forward for resolving the problem through further research.
The TTI research team will provide composite video and photographic documentation of the crash test and a final report documenting the research and testing performed. The TTI research team will provide standard drawings of the transition system evaluated through full-scale crash testing. The TTI research team will include the guidelines, recommendations, and engineering opinion for MASH compliance for other less critical concrete F-Shape barrier heights in the final report
The TTI research team proposes the work plan tasks below to accomplish the project objectives.
Task 1 – Simulation Analysis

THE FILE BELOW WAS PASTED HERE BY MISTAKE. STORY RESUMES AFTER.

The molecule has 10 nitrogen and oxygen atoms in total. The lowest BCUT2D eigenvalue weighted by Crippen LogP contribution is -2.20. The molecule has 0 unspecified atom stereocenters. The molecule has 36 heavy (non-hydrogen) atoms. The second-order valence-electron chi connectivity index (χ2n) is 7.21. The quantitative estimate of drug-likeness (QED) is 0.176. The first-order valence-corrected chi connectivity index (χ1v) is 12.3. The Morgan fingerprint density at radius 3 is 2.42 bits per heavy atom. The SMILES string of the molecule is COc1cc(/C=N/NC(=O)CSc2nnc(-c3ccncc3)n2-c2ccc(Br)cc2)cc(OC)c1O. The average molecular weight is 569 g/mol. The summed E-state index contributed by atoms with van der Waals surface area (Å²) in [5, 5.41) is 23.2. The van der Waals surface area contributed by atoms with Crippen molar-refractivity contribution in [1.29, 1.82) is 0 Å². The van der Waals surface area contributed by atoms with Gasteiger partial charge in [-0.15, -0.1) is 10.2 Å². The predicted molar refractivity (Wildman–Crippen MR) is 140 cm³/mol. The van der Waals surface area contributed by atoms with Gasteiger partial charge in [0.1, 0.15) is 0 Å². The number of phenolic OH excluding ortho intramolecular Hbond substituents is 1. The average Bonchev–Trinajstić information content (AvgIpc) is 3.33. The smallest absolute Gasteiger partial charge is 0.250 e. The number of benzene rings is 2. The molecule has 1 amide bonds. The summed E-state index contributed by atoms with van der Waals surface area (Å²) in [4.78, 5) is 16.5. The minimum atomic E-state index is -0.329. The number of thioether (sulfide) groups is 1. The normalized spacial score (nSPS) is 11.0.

The TTI research team will develop a full scale FE model of the long-span W-beam guardrail
with the chain link type fence. The TTI research team will model all critical parts of the system
using elastic-plastic material models, or wood or soil models as appropriate. Regions or parts
that are insignificant to the simulation analyses, or are not expected to undergo deformation or
failure, will be modeled using rigid or elastic material models as appropriate. The FE model will
be developed for LS-DYNA, which is a commercial general purpose FE solver commonly used
for crash analysis.
After development of the FE models, the TTI research team will perform two impact simulations
Both simulations will involve a vehicle impacting the guardrail at an impact speed of 62 mph at
an impact angle of 25 degrees. Simulation of Test 3-11 will involve impacting with a 5,000-lb
pickup truck, whereas the simulation of Test 3-10 will involve impacting with a 2,425-lb small
passenger car. In both simulations, the TTI research team will use full-scale models of the test
vehicles that are available in the public domain. These models were developed by Center for